TEXT OF INTERVIEW
Bill Radke: This week brought more evidence that for now, inflation is a tame beast. Both wholesale and consumer prices rose a little bit, but they’re still below where they were a year ago. And yet,
every time Federal Reserve chair Ben Bernanke speaks, as he did again this week, his listeners want to know when inflation will finally blow in. Marketplace’s economics correspondent Chris Farrell says it’s an overblown fear. Chris, Good morning.
Chris Farrell: Good morning.
Radke: Maybe we’re not hearing the footsteps yet, but isn’t the inflation zombie gonna get us?
Farrell: Most people on Wall Street seem to believe that. There’s this enormous fear, with the Fed keeping interest rates low and this giant fiscal budget deficit we have, that inflation looms. But you know, Bill, it reminds of the story of the boy who keeps snapping his fingers. Have you heard this one?
Radke: No, tell me.
Farrell: All right. So there’s a young boy, keeps snapping his fingers. His parents, they take him to the doctor, and the doctor says, “Why do you keep snapping your fingers?” And the boy says, “To keep the snakes away.” The doctor looks at him and says, “But there are no snakes here.” “Ah,” says the boy, “that’s because I keep snapping my fingers.”
Radke: So it’s a mirage.
Farrell: It’s a mirage. You keep hearing about inflation, inflation, inflation. So waht I do is I look at Treasury inflation-protected securities. This is debt sold by the U.S. government, and it’s a hedge against inflation. And when you look at tips — that’s what they’re called — what is the inflation rate that the tips market is predicting — 2 percent or so. That’s not runaway inflation, so I don’t see it.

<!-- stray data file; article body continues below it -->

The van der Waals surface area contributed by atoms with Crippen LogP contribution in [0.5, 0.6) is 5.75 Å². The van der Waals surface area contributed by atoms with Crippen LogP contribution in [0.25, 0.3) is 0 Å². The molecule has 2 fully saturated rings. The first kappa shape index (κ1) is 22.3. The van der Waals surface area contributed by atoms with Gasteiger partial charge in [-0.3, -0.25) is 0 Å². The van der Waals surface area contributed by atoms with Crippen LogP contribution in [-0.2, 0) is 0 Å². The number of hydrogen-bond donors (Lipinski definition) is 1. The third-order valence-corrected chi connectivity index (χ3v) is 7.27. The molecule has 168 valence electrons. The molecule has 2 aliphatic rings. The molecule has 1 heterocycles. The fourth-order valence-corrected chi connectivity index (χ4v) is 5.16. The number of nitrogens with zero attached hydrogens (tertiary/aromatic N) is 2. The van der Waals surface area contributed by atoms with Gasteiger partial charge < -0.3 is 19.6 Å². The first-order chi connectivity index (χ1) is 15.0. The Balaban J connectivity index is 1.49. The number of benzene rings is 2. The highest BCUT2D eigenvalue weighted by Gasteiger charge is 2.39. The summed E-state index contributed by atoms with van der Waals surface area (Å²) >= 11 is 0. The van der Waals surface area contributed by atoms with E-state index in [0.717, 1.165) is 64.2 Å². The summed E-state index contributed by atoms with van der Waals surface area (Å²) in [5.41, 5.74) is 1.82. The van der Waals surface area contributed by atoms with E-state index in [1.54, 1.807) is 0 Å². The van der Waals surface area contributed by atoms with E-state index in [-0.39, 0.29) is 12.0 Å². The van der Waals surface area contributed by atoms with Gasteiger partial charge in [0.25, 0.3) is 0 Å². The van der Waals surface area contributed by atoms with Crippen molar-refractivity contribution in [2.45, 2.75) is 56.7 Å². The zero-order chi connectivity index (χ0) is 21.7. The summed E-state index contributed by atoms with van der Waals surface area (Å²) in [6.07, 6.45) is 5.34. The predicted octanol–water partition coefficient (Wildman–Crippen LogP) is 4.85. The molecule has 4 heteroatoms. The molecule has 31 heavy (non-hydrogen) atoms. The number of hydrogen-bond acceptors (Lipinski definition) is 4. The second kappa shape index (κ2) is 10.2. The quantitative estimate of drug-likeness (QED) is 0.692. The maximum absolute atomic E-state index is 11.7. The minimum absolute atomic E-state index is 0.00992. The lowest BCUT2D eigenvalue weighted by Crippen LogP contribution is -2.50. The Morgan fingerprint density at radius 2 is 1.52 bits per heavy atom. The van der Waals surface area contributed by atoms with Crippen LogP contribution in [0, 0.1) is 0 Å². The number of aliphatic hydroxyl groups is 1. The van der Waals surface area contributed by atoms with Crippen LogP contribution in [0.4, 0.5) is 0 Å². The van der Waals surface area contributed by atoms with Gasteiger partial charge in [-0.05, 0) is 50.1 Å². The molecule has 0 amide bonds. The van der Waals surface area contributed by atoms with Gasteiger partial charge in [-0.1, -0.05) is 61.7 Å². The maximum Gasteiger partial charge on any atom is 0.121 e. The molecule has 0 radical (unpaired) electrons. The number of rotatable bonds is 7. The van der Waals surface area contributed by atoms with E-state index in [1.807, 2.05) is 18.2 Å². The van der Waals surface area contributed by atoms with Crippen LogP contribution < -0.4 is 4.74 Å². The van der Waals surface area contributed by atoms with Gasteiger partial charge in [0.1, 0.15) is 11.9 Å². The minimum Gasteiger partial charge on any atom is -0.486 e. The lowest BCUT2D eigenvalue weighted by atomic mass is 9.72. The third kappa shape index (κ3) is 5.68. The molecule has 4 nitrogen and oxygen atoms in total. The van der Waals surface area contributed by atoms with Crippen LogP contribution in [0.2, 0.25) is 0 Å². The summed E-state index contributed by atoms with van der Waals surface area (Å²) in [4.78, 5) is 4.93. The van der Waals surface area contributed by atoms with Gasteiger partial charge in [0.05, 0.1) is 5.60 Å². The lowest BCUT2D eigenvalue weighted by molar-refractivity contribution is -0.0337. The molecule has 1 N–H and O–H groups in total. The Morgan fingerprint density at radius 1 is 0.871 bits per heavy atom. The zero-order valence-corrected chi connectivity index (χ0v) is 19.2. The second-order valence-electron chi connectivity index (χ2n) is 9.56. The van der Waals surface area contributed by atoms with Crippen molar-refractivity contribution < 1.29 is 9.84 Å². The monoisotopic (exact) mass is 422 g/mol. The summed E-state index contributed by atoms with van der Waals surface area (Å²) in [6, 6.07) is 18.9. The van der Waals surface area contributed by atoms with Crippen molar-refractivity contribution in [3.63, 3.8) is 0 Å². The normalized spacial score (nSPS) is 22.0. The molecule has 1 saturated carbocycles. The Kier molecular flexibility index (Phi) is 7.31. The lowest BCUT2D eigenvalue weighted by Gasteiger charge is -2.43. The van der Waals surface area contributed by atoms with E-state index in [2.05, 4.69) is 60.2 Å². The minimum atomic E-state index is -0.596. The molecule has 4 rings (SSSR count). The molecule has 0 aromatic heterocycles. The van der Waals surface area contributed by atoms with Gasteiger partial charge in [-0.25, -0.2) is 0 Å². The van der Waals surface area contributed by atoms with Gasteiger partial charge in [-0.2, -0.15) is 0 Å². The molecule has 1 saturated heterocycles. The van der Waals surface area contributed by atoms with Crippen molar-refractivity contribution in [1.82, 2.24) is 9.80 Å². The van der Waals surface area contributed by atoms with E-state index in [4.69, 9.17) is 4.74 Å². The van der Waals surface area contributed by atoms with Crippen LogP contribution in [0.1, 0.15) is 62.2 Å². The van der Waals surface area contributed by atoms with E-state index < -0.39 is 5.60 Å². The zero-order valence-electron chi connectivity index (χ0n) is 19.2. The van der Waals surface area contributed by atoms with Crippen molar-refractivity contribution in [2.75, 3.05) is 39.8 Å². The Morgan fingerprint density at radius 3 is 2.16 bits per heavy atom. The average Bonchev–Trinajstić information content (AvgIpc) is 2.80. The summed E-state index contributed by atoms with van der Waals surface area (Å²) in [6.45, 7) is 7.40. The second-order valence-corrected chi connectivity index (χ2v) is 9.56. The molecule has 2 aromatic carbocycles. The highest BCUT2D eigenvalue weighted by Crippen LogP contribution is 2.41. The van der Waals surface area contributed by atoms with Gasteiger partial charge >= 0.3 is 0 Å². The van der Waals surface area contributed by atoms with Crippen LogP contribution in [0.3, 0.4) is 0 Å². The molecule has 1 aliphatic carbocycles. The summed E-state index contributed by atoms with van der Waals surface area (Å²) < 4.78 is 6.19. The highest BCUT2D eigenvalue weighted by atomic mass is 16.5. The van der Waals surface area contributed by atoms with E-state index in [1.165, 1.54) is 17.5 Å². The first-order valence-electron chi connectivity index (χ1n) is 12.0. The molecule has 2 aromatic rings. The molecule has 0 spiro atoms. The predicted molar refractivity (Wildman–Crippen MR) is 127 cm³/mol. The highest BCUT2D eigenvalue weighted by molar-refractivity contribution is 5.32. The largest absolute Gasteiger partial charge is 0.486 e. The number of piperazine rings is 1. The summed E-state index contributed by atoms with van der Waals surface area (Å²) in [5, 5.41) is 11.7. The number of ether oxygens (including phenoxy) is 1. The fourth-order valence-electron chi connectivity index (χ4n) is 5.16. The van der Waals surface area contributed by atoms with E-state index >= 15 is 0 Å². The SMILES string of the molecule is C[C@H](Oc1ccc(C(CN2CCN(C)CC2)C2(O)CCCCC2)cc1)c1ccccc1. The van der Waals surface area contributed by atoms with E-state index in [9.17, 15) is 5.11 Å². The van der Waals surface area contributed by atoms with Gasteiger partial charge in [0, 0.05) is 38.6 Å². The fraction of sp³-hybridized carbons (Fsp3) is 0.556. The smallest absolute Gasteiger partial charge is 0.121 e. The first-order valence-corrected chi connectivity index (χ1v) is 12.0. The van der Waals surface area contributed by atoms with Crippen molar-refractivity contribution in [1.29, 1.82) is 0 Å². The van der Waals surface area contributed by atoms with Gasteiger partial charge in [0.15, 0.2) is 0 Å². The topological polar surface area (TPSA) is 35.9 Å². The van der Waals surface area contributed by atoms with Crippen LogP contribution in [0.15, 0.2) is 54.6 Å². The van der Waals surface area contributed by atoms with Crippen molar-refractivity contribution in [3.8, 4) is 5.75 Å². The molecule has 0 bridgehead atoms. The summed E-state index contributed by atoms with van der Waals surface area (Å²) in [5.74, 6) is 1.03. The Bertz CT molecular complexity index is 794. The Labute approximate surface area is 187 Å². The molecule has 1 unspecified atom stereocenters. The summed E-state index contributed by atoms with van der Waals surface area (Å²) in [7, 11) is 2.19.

Radke: What about those rising assets that seem like maybe warning signals? Commodities have been rising, and, you know, oil and grains.
Farrell: You know, Bill, you can always make a scenario that inflation is around the corner — and you’re absolutely right, the price of gold seems to be signaling some problems down the road, and we have the value of the dollar is lower. And that’s why Wall Street is obsessing about inflation. But I wanted to say something: we have an unemployment rate that’s over 10 percent. If you look at our broadest measure of unemployment, it’s at 17 percent. This does not make for an inflationary environment.
Radke: And of course, this is all about how much leeway the Fed has, and you’re telling those central bankers, you know, keep up the stimulating and the low rates?
Farrell: Keep up the stimulating, keep up the low rates. What do central bankers worry about? Inflation, inflation, inflation. It’s the unexpected thing we should worry about, not inflation. I don’t think it’s going to be a problem in a highly competitive global economy.
Radke: Marketplace’s economics correspondent, Chris Farrell. Thank you.
Farrell: Thanks a lot.
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